Caution: It's tick time in Tennessee

The warming weather means ticks are becoming active, and the only sure way to avoid picking up one of the irritating little hitchhikers is to remain indoors. Since staying indoors would put a crimp on our outdoors activities, about all that fishermen, hikers, campers and folks who garden a...
Apr 30, 2013

 

The warming weather means ticks are becoming active, and the only sure way to avoid picking up one of the irritating little hitchhikers is to remain indoors.

Since staying indoors would put a crimp on our outdoors activities, about all that fishermen, hikers, campers and folks who garden and do yard-work can do is take some precautions possible.

One outdoors website offers some tick tips, starting with keeping pant legs and shirt trails tucked in when walking through prime tick country such as bushes and tall grass. Ticks tend to craw upwards after latching onto shoes and clothing, so tucked-in clothes help block their progress. Some outdoorsmen go so far as taping their pant legs tight.

Wear light-colored clothing; it’s easier to see ticks crawling around and brush them off before they get a chance to dig in.

Apply a tick repellent before going outdoors and re-apply periodically. Experts recommend using a repellent that contains 0.5 percent or more of permethrin. Even if the repellant doesn’t contain that particular ingredient, any commercial anti-tick spray is better than none. Check directions to see if it can be applied directly to the skin, or if it should be sprayed only on clothing. Old-timers used kerosene as a repellent.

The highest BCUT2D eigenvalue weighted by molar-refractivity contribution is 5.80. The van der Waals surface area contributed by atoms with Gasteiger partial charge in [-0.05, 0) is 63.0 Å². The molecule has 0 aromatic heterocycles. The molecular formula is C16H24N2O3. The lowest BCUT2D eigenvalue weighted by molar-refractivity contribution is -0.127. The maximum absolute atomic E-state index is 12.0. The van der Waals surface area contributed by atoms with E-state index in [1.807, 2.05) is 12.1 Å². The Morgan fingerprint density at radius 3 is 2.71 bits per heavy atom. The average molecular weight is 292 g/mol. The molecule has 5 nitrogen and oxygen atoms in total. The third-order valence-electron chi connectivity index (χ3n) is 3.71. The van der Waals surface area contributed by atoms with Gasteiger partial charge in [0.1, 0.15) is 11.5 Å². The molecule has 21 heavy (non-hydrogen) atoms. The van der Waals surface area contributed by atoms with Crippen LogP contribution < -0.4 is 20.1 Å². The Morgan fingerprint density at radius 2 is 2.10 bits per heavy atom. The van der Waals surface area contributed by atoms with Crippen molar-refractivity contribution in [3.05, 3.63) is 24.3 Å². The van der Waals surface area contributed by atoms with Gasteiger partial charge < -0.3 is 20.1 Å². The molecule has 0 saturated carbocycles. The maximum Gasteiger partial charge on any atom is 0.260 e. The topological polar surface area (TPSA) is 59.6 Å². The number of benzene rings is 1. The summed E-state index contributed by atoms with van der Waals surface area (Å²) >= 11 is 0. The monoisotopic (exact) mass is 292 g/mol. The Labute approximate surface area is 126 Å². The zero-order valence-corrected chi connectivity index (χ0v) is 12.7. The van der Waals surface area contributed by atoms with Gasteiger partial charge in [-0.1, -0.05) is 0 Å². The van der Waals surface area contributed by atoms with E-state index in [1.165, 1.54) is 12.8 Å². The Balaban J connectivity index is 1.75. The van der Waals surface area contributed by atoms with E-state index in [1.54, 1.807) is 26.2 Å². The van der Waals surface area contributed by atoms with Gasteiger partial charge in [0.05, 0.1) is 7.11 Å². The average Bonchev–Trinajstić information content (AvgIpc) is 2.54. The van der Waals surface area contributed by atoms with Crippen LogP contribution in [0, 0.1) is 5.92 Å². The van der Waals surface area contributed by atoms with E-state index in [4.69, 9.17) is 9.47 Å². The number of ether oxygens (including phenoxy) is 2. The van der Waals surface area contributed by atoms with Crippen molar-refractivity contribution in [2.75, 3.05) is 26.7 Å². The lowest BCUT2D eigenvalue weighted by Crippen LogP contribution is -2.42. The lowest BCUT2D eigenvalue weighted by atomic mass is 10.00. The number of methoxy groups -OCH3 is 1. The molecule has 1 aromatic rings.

Buying a good tick repellent and using it liberally is a good investment.

Despite all precautions, odds are that you’ll bring home a tick or two if you spend enough time outdoors. After returning home, promptly conduct a thorough body inspection to detect any ticks before they burrow into the skin.

Also immediately wash all clothing that was worn outdoors.

If a tick has latched onto the skin it should be removed promptly. The best method is to grasp the tick as close to the skin as possible with fine-tipped tweezers and pull it off. Pull slowly, so as not to break off the head and leave it imbedded in the skin. That can cause an infection even if the tick is not carrying a disease.

Once the tick bites, even if latched on for a short period, it has the potential to impart any disease it carries to the host. Those diseases include Rocky Mountain Spotted Fever and Lyme Disease. Both can be extremely serious, and in rare cases fatal. Last year there were over 700 cases reported in Tennessee.

It can be weeks after the bite before symptoms are manifest. They include headaches, fever, soreness and stiffness in joints, fatigue, loss of appetite and skin rash.

If you’ve been outdoors in tick territory and afterwards begin to experience any of the symptoms, a doctor should be consulted. Once a disease such as Lyme Disease is full-blown it can take months to recover and the ordeal is often physically debilitating.

Even the bite of a tick that is not infected with a disease can cause an infection, especially if parts of it remain imbedded in the flesh. In some cases antibiotics may be necessary to combat the infection.

The majority of tick bites aren’t that serious – they’re mostly just itchy and irritating.

But you never know which bite could be minor and which one could be serious. And one serious bite could cause big problems.

The only thing outdoorsmen can do is take a few sensible precautions – starting with ample applications of tick repellent – and keeping an eye out for them before they latch on.

 

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